The M.A. in history with certificate in applied history is designed both to give students a grounding in American history and historical research at the graduate level and to introduce them to ideas and techniques useful in applied history of the built environment. Students earning the certificate may find work with state or local preservation groups, museums, or government agen­cies. Students choose from among three possible tracks and then complete an additional 18 semes­ter hours as described below. Students completing the appropriate courses may also earn the certificate only, without the M.A. degree, if they so wish.

COURSE TITLE S.H.
Tracks
Complete one of three tracks.18
Track I: Historic Preservation
American Architectural History 1
American Architectural History 2
Conservation of the Historic Built Environment
Applied History
Practicum in Applied History
Applied History Internship
Track II: Museum Studies
American Material Culture
Applied History
Practicum in Applied History
Applied History Internship
Museum Curation and Interpretation 1
Museum Curation and Interpretation 2
Track III: Applied History Sequence
American Architectural History 1
Oral History
American Material Culture
Applied History
Applied History Internship
Historical Editing
Select at least one course from one of the tracks listed above that is not the stu­dent’s primary track.3
HIST 6900Introduction to Historical Research3
HIST 6901Historiography3
Complete at least one seminar outside of applied history.3
Complete at least one readings course.3
Complete two satisfactory (B or better) graduate papers submitted to two different instruc­tors. One shall be from a history seminar and must be a research paper using primary sourc­es. The other shall be based upon a paper begun in an applied history course, expanded through additional research and reading as directed by the instructor. The papers will be deposited with the graduate program director to remain permanently on file.
Successful completion of general written and oral examinations
Foreign language examination is not required.
Total Semester Hours33

Learning Outcomes

  1. Students will demonstrate the skills necessary for the historian to analyze information and report findings effectively, by recognizing the difference between primary and secondary resources and being able to critically read and analyze their content; by effectively communicating in written and oral media; and by exhibiting satisfactory critical-thinking and synthesis skills.
  2. Students will demonstrate comprehension of the basic concepts that guide the historian’s work, by understanding: the concepts of historiography and that historical interpretation is not fixed but changes over time; the significance of chronologies and the impact of cause and effect; and the importance and impact of cultural diversity on the past and its relevance in the present.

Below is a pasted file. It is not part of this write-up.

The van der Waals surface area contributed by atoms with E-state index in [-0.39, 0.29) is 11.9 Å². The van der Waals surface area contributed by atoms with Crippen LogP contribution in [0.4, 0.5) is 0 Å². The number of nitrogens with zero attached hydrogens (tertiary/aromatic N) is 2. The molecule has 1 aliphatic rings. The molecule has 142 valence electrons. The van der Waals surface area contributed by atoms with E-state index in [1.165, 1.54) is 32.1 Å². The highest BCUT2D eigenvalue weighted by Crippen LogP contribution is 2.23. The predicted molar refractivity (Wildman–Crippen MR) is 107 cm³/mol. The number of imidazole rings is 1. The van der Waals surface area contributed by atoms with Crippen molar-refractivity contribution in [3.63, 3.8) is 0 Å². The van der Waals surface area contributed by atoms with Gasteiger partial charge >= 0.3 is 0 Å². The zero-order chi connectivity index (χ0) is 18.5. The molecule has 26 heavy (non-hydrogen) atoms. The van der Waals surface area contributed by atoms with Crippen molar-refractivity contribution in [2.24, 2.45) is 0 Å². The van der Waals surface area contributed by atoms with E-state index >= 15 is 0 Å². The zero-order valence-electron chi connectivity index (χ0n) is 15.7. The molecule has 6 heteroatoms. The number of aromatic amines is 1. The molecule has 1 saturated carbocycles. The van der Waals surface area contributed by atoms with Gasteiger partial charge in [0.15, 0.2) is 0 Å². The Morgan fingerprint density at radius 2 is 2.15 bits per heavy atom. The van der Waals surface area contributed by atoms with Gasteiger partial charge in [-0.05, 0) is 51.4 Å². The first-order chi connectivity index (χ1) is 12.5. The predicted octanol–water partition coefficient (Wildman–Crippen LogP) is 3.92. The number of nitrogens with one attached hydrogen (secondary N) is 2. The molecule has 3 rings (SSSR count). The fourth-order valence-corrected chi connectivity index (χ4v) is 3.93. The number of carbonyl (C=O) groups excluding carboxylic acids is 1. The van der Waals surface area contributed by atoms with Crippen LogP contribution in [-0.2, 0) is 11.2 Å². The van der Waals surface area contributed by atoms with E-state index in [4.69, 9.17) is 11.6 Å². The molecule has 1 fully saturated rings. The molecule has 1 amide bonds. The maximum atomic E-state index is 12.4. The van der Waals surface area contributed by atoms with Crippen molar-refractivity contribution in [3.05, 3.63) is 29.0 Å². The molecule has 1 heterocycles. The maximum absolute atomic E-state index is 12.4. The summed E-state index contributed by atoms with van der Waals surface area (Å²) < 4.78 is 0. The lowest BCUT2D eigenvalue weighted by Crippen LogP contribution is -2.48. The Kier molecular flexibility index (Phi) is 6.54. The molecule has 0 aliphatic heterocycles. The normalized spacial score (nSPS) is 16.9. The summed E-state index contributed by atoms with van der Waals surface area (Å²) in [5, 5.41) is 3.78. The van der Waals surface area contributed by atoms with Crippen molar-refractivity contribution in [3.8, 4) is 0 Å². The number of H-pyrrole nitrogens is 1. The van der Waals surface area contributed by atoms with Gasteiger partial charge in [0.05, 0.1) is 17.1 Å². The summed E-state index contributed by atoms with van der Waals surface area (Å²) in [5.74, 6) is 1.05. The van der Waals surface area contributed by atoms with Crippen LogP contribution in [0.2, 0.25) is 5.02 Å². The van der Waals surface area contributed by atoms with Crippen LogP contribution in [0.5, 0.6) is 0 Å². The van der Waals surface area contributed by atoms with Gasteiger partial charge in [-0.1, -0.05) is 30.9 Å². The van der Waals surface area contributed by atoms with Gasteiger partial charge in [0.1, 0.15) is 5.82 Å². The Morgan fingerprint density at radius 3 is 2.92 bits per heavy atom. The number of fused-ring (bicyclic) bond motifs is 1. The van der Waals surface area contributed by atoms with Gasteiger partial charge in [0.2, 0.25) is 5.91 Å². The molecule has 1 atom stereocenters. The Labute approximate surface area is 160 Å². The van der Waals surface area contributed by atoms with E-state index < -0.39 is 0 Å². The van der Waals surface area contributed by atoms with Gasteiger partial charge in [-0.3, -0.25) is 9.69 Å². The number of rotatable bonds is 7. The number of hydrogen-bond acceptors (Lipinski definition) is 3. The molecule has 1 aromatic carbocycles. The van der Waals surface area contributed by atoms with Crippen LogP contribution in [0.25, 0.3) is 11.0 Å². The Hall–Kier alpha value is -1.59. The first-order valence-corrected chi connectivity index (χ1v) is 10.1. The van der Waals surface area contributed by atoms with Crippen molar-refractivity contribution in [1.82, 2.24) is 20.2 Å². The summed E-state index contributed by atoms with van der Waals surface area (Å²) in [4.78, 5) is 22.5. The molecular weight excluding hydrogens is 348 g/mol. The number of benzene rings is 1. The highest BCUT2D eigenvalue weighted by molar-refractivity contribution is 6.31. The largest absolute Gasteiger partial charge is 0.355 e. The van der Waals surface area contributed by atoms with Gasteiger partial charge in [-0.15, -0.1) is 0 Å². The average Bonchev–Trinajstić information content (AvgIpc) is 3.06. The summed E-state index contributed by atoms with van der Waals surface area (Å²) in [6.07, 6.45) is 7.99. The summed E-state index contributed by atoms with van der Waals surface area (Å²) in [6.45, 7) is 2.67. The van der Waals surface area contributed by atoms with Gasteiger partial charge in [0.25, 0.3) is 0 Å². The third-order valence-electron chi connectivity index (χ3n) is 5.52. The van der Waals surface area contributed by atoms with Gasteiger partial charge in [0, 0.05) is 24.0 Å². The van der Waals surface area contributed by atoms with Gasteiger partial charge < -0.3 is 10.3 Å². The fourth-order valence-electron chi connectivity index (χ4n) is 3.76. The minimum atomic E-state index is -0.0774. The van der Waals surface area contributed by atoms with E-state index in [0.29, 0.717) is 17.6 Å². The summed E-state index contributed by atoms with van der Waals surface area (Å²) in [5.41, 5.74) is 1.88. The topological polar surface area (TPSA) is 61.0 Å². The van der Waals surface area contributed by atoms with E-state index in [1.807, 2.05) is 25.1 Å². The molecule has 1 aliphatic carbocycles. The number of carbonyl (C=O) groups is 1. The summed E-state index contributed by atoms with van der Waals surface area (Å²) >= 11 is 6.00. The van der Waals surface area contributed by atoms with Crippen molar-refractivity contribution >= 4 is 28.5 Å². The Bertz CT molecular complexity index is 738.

3. Students will demonstrate the ability to employ the skill of the historian to produce an original research project(s) based on primary and secondary sources.

Graduate Courses

HIST 5806    American Architectural History 1    3 s.h.

Development of structural styles and trends within the United States, focusing on formal architectural styles.
Prereq.: HIST 2605 and HIST 2606.

HIST 5807    American Architectural History 2    3 s.h.

Development of vernacular, folk, and industrial architecture in the United States. Focus is on local variants with emphasis on 20th Century specimens. Field trips will view representative building types, especially housing.
Prereq.: HIST 5806.

HIST 5810    Conservation of the Historic Built Environment    3 s.h.

The theory and practice of preserving and rehabilitating all aspects of the historic built environment. Provides broad exposure through field experience.
Prereq.: HIST 3715.

HIST 6900    Introduction to Historical Research    3 s.h.

Instruction in the basic tools and techniques of historical research. Required of all candidates for advanced degrees in history.

HIST 6901    Historiography    3 s.h.

An introduction to the professional study of history, including an examination of the sources and nature of historical knowledge, historical criticism, and synthesis. Required of all candidates for advanced degrees in history.

HIST 6910    Readings in American History    3 s.h.

Readings in the standard works and monographic studies to meet the requirements of qualified graduate students who wish intensive concentration in specific areas of American history. May be repeated with permission of instructor.

HIST 6912    Research Seminar in American Colonial History    3 s.h.

Selected problems of early American history. May be repeated with permission of instructor.

HIST 6913    Research Seminar in 19th-Century America    3 s.h.

Selected problems of American history, 1800-1865. May be repeated with permission of instructor.

HIST 6914    Research Seminar in 20th-Century America    3 s.h.

Selected problems of American history in the 20th century. May be repeated with permission of instructor.

HIST 6920    Readings in European Literature    3 s.h.

Readings in the standard works and monographic studies to meet the requirements of qualified graduate students who wish intensive concentration in European history. May be repeated with permission of instructor.

HIST 6921    Research Seminar in Medieval Culture and Society    3 s.h.

The main intellectual and social currents of the Middle Ages. May be repeated with permission of instructor.

HIST 6922    Research Seminar in Renaissance and Reformation    3 s.h.

Trends and aspects of the Renaissance and Reformation. May be repeated with permission of instructor.

HIST 6923    Research Seminar in 17th-Century Europe    3 s.h.

Dutch Commercial Enterprise, the France of Louis XIV, Austria and the Empire, emergence of Brandenburg-Prussia, rise of modern science, the Age of Reason, and the development of the Baroque in arts and literature.